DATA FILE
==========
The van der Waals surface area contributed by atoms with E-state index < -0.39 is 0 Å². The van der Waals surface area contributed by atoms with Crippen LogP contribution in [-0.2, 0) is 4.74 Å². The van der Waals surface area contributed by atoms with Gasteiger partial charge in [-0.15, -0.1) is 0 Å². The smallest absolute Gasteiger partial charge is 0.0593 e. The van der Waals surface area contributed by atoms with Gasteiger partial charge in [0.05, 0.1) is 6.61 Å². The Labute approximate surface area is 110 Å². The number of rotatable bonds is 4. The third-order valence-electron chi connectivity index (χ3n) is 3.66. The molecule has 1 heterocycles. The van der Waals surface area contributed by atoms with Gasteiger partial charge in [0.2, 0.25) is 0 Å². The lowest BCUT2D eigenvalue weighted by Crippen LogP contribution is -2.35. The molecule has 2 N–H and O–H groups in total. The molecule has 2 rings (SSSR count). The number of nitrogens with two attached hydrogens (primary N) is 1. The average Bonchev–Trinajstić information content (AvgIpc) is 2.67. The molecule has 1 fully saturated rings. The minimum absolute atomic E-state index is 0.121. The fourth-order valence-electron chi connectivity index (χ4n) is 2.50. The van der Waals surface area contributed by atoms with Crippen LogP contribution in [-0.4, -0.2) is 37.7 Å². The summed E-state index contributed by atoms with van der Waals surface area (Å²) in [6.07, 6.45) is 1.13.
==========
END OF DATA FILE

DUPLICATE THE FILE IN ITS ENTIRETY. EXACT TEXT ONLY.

The van der Waals surface area contributed by atoms with E-state index < -0.39 is 0 Å². The van der Waals surface area contributed by atoms with Crippen LogP contribution in [-0.2, 0) is 4.74 Å². The van der Waals surface area contributed by atoms with Gasteiger partial charge in [-0.15, -0.1) is 0 Å². The smallest absolute Gasteiger partial charge is 0.0593 e. The van der Waals surface area contributed by atoms with Gasteiger partial charge in [0.05, 0.1) is 6.61 Å². The Labute approximate surface area is 110 Å². The number of rotatable bonds is 4. The third-order valence-electron chi connectivity index (χ3n) is 3.66. The molecule has 1 heterocycles. The van der Waals surface area contributed by atoms with Gasteiger partial charge in [0.2, 0.25) is 0 Å². The lowest BCUT2D eigenvalue weighted by Crippen LogP contribution is -2.35. The molecule has 2 N–H and O–H groups in total. The molecule has 2 rings (SSSR count). The number of nitrogens with two attached hydrogens (primary N) is 1. The average Bonchev–Trinajstić information content (AvgIpc) is 2.67. The molecule has 1 fully saturated rings. The minimum absolute atomic E-state index is 0.121. The fourth-order valence-electron chi connectivity index (χ4n) is 2.50. The van der Waals surface area contributed by atoms with Crippen LogP contribution in [-0.4, -0.2) is 37.7 Å². The summed E-state index contributed by atoms with van der Waals surface area (Å²) in [6.07, 6.45) is 1.13.